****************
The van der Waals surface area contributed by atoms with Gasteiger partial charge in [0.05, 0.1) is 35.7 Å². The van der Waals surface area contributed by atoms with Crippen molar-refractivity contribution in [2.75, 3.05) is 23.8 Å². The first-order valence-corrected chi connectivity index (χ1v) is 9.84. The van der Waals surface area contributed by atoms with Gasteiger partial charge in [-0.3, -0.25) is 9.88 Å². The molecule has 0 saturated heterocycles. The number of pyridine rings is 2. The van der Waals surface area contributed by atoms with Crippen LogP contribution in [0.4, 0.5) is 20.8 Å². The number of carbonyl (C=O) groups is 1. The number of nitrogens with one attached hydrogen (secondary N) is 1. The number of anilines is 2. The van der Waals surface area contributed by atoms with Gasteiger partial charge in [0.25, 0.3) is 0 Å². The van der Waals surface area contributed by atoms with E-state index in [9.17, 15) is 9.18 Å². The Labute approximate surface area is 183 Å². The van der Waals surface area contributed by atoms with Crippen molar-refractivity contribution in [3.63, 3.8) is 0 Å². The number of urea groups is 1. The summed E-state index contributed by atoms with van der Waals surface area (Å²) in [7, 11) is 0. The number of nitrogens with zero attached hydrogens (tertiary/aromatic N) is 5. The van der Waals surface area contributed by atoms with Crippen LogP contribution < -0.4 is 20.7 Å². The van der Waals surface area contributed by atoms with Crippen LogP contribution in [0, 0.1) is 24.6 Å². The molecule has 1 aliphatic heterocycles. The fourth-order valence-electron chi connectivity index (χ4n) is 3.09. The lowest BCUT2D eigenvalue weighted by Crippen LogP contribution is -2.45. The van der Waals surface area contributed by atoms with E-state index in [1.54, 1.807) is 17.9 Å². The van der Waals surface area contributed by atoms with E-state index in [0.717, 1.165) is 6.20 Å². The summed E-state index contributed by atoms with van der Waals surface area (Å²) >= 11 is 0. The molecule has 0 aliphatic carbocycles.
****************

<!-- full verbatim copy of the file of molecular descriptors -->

The van der Waals surface area contributed by atoms with Gasteiger partial charge in [0.05, 0.1) is 35.7 Å². The van der Waals surface area contributed by atoms with Crippen molar-refractivity contribution in [2.75, 3.05) is 23.8 Å². The first-order valence-corrected chi connectivity index (χ1v) is 9.84. The van der Waals surface area contributed by atoms with Gasteiger partial charge in [-0.3, -0.25) is 9.88 Å². The molecule has 0 saturated heterocycles. The number of pyridine rings is 2. The van der Waals surface area contributed by atoms with Crippen LogP contribution in [0.4, 0.5) is 20.8 Å². The number of carbonyl (C=O) groups is 1. The number of nitrogens with one attached hydrogen (secondary N) is 1. The number of anilines is 2. The van der Waals surface area contributed by atoms with Gasteiger partial charge in [0.25, 0.3) is 0 Å². The van der Waals surface area contributed by atoms with E-state index in [9.17, 15) is 9.18 Å². The Labute approximate surface area is 183 Å². The van der Waals surface area contributed by atoms with Crippen molar-refractivity contribution in [3.63, 3.8) is 0 Å². The number of urea groups is 1. The summed E-state index contributed by atoms with van der Waals surface area (Å²) in [7, 11) is 0. The number of nitrogens with zero attached hydrogens (tertiary/aromatic N) is 5. The van der Waals surface area contributed by atoms with Crippen LogP contribution < -0.4 is 20.7 Å². The van der Waals surface area contributed by atoms with Crippen LogP contribution in [0, 0.1) is 24.6 Å². The molecule has 1 aliphatic heterocycles. The fourth-order valence-electron chi connectivity index (χ4n) is 3.09. The lowest BCUT2D eigenvalue weighted by Crippen LogP contribution is -2.45. The van der Waals surface area contributed by atoms with E-state index in [1.54, 1.807) is 17.9 Å². The van der Waals surface area contributed by atoms with E-state index in [0.717, 1.165) is 6.20 Å². The summed E-state index contributed by atoms with van der Waals surface area (Å²) >= 11 is 0. The molecule has 0 aliphatic carbocycles.